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Summary of Abortion Case

Case summary of Planned Parenthood of Southeastern Pennsylvania v. Casey (No. 90-1662), prepared by the California Abortion Rights Action League.

Case Summary: Planned Parenthood of Southeastern Pennsylvania v. Casey No. 90-1662

In a shocking decision issued on October 21, 1991, the United States Court of Appeals for the Third Circuit ruled that abortion restrictions contained in an anti-choice Pennsylvania statute are constitutional and enforceable because Roe v. Wade is no longer the law of the land. The court held that abortion restrictions no longer have to meet the stringent "strict scrutiny" test used by the U.S. Supreme Court to review governmental interference with fundamental rights and first applied to abortion restrictions in Roe v. Wade, 410 U.S. 113 (1973).

This decision represents the first time that a federal court of appeals has held that the standard established in Roe v. Wade is no longer the law and that a state may enforce abortion restrictions that the Supreme Court previously has held to be unconstitutional under Roe. This case is also likely to be the first case to reach the newly constituted Supreme Court, which is widely regarded as poised to overturn Roe v. Wade as a result of recent anti-Choice appointments by Presidents Bush and Reagan.

The court ruled that, instead of applying the strict scrutiny test established in Roe and used to safeguard fundamental rights, courts must now evaluate abortion restrictions under the far less protective "undue burden" standard articulated by Justice O'Connor in her dissents in prior cases. The court stated, "We conclude that the undue burden standard adopted by Justice O'Connor was the narrowest grounds in the majority in Webster and Hodgson and is at present the law of the land." Slip op. at 85. Under this standard, the right to choose would no longer be treated as a fundamental right and courts would uphold the vast majority of abortion restrictions. Courts would uphold any regulation that does not impose a "severe" or "drastic" burden on a woman's ability to obtain an abortions, as long as the restriction is "rationally" related to a governmental purpose. As the court explained the standard, "no undue burden' is caused by abortion regulations that do not have a severe or drastic impact upon the time, cost, or the number of legal providers of abortion." Slip op. at 33.

The court ruled on several of the key provisions at issue as follows:

Intimidation Requirement

The court upheld the Pennsylvania statute's requirement that a physician provide specific anti-choice information designed to discourage women from having an abortion. Specifically, the law requires a physician to inform a woman of the risks of the abortion procedure, the probably gestational age of the fetus, and the risks associated with carrying a pregnancy to term. The law also requires a physician or counselor to provide the woman with published materials that describe the fetus at various intervals, provide information about alternatives to abortion, and inform the woman that the father is liable to pay child support and that medical assistance benefits may be available for pregnancy care and childbirth.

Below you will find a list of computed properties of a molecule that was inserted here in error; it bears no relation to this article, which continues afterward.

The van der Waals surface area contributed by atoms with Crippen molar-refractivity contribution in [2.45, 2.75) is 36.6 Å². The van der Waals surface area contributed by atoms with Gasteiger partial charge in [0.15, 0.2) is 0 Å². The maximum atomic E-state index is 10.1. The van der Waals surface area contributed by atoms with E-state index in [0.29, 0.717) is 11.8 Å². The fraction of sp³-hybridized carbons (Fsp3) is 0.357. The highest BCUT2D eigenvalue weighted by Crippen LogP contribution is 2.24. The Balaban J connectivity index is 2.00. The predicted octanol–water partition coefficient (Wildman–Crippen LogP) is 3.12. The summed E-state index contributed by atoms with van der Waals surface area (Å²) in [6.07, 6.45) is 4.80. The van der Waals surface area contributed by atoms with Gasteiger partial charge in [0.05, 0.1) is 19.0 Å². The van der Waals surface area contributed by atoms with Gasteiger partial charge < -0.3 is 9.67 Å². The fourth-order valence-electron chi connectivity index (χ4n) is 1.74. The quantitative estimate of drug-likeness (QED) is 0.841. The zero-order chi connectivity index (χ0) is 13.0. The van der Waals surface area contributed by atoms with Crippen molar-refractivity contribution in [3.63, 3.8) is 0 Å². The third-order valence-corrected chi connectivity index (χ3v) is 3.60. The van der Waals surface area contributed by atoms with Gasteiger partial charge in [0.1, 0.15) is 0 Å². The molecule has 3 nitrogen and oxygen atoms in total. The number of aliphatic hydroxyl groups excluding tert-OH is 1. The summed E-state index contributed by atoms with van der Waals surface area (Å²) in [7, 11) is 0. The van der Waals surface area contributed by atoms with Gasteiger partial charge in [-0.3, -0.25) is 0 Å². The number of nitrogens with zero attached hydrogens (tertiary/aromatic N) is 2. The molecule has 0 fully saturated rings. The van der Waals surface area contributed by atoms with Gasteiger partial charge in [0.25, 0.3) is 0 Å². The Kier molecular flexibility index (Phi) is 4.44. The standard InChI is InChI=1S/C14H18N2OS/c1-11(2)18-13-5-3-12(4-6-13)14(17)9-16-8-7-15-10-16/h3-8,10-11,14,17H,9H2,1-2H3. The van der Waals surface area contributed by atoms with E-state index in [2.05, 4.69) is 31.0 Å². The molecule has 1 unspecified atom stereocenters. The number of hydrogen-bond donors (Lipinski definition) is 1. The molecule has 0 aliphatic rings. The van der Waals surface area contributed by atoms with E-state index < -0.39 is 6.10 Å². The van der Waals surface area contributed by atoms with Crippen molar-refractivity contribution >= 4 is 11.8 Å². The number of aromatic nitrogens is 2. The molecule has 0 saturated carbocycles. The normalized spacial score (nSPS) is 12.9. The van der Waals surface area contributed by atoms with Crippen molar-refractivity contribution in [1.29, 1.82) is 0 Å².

Mandatory Delay:

The court upheld a 24-hour waiting period as not an undue burden, even though the court acknowledged that such a requirement "may result in delays of considerably longer than 24 hours," may require a woman to make two visits to a clinic rather than one." and "means that the overall cost of an abortion...may increase by a significant percentage." Slip op. at 52-55.

Spousal Notification

The only provision of the Pennsylvania law that the court struck down as "unduly burdensome" was a provision that would have required a married woman to notify her husband before obtaining an abortion. One judge dissented from this portion of the opinion, stating that he would have upheld the spousal notice requirement. The Attorney General of Pennsylvania has announced that the state will continue to seek to enforce this provision and will appeal this portion of the ruling to the U.S. Supreme Court. The Supreme Court is viewed as likely to reverse the lower court's ruling and uphold the requirement of spousal notification.

Although the decision of the Third Circuit directly concerns only the specific provisions of the Pennsylvania law that were challenged, under the new undue burden standard articulated by the court a wide range of other onerous restrictions on the right to choose could be upheld.

Prepared by the California Abortion Rights Action League ( CARAL )r For more information contact CARAL at 415-546-7211 or by electronic mail, Kathleen A. Watkins:

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